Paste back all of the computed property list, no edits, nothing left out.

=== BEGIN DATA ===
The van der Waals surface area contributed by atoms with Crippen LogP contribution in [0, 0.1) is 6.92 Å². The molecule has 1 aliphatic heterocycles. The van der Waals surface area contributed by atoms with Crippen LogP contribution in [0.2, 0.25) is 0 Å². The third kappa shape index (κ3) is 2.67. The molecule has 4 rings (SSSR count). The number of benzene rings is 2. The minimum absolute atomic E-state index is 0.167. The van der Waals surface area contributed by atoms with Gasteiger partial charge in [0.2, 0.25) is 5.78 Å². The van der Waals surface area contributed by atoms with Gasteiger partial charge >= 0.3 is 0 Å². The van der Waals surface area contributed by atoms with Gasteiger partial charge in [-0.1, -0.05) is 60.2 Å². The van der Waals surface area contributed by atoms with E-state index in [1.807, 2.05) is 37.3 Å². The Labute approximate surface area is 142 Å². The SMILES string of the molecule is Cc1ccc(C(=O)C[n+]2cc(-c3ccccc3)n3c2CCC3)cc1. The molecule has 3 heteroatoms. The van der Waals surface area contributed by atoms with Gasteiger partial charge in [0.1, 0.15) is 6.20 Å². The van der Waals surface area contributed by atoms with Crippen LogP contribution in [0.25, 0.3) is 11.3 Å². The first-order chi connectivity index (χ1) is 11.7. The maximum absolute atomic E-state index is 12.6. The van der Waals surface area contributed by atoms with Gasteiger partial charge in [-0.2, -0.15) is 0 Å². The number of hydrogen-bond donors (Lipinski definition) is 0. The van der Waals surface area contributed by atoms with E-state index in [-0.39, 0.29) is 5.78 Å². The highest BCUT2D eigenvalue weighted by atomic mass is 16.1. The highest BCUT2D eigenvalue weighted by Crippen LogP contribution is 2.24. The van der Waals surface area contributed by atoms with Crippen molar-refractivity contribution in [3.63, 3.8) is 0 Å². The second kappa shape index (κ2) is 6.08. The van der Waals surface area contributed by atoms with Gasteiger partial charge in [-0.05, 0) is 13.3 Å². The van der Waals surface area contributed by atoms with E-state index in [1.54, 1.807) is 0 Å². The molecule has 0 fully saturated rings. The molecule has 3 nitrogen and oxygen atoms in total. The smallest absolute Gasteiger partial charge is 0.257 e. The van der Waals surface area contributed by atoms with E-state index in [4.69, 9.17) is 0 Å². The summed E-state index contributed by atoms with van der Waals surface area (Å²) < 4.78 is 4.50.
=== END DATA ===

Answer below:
The van der Waals surface area contributed by atoms with Crippen LogP contribution in [0, 0.1) is 6.92 Å². The molecule has 1 aliphatic heterocycles. The van der Waals surface area contributed by atoms with Crippen LogP contribution in [0.2, 0.25) is 0 Å². The third kappa shape index (κ3) is 2.67. The molecule has 4 rings (SSSR count). The number of benzene rings is 2. The minimum absolute atomic E-state index is 0.167. The van der Waals surface area contributed by atoms with Gasteiger partial charge in [0.2, 0.25) is 5.78 Å². The van der Waals surface area contributed by atoms with Gasteiger partial charge >= 0.3 is 0 Å². The van der Waals surface area contributed by atoms with Gasteiger partial charge in [-0.1, -0.05) is 60.2 Å². The van der Waals surface area contributed by atoms with E-state index in [1.807, 2.05) is 37.3 Å². The Labute approximate surface area is 142 Å². The SMILES string of the molecule is Cc1ccc(C(=O)C[n+]2cc(-c3ccccc3)n3c2CCC3)cc1. The molecule has 3 heteroatoms. The van der Waals surface area contributed by atoms with Gasteiger partial charge in [0.1, 0.15) is 6.20 Å². The van der Waals surface area contributed by atoms with Crippen LogP contribution in [0.25, 0.3) is 11.3 Å². The first-order chi connectivity index (χ1) is 11.7. The maximum absolute atomic E-state index is 12.6. The van der Waals surface area contributed by atoms with Gasteiger partial charge in [-0.2, -0.15) is 0 Å². The number of hydrogen-bond donors (Lipinski definition) is 0. The van der Waals surface area contributed by atoms with E-state index in [-0.39, 0.29) is 5.78 Å². The highest BCUT2D eigenvalue weighted by atomic mass is 16.1. The highest BCUT2D eigenvalue weighted by Crippen LogP contribution is 2.24. The van der Waals surface area contributed by atoms with Crippen molar-refractivity contribution in [3.63, 3.8) is 0 Å². The second kappa shape index (κ2) is 6.08. The van der Waals surface area contributed by atoms with Gasteiger partial charge in [-0.05, 0) is 13.3 Å². The van der Waals surface area contributed by atoms with E-state index in [1.54, 1.807) is 0 Å². The molecule has 0 fully saturated rings. The molecule has 3 nitrogen and oxygen atoms in total. The smallest absolute Gasteiger partial charge is 0.257 e. The van der Waals surface area contributed by atoms with E-state index in [4.69, 9.17) is 0 Å². The summed E-state index contributed by atoms with van der Waals surface area (Å²) < 4.78 is 4.50.